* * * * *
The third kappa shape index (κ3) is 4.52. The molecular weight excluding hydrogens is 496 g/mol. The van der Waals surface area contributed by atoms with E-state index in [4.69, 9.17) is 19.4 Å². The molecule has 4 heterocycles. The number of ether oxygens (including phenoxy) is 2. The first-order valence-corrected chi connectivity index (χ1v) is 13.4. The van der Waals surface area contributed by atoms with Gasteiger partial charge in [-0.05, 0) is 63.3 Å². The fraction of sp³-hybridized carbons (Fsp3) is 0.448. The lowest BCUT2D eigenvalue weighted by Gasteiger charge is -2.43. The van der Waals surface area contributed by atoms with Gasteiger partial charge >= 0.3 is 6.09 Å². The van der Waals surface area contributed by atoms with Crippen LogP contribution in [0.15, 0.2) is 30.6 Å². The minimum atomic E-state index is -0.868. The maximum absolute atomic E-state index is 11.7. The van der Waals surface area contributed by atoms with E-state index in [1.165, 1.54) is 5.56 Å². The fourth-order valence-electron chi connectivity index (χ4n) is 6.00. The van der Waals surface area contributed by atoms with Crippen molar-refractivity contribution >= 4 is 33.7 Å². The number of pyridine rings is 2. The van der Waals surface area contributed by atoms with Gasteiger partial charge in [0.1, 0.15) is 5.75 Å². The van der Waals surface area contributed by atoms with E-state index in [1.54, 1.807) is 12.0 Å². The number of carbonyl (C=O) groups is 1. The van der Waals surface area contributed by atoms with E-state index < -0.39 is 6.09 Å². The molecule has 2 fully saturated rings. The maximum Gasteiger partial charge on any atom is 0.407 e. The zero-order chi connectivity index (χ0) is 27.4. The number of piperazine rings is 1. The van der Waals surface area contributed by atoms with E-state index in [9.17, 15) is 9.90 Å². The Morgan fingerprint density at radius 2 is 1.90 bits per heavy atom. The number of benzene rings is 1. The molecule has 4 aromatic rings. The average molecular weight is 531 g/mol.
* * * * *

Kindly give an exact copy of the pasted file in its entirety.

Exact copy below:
The third kappa shape index (κ3) is 4.52. The molecular weight excluding hydrogens is 496 g/mol. The van der Waals surface area contributed by atoms with E-state index in [4.69, 9.17) is 19.4 Å². The molecule has 4 heterocycles. The number of ether oxygens (including phenoxy) is 2. The first-order valence-corrected chi connectivity index (χ1v) is 13.4. The van der Waals surface area contributed by atoms with Gasteiger partial charge in [-0.05, 0) is 63.3 Å². The fraction of sp³-hybridized carbons (Fsp3) is 0.448. The lowest BCUT2D eigenvalue weighted by Gasteiger charge is -2.43. The van der Waals surface area contributed by atoms with Gasteiger partial charge >= 0.3 is 6.09 Å². The van der Waals surface area contributed by atoms with Crippen LogP contribution in [0.15, 0.2) is 30.6 Å². The minimum atomic E-state index is -0.868. The maximum absolute atomic E-state index is 11.7. The van der Waals surface area contributed by atoms with E-state index in [1.165, 1.54) is 5.56 Å². The fourth-order valence-electron chi connectivity index (χ4n) is 6.00. The van der Waals surface area contributed by atoms with Crippen molar-refractivity contribution >= 4 is 33.7 Å². The number of pyridine rings is 2. The van der Waals surface area contributed by atoms with Gasteiger partial charge in [0.1, 0.15) is 5.75 Å². The van der Waals surface area contributed by atoms with E-state index in [1.54, 1.807) is 12.0 Å². The number of carbonyl (C=O) groups is 1. The van der Waals surface area contributed by atoms with E-state index < -0.39 is 6.09 Å². The molecule has 2 fully saturated rings. The maximum Gasteiger partial charge on any atom is 0.407 e. The zero-order chi connectivity index (χ0) is 27.4. The number of piperazine rings is 1. The van der Waals surface area contributed by atoms with E-state index in [9.17, 15) is 9.90 Å². The Morgan fingerprint density at radius 2 is 1.90 bits per heavy atom. The number of benzene rings is 1. The molecule has 4 aromatic rings. The average molecular weight is 531 g/mol.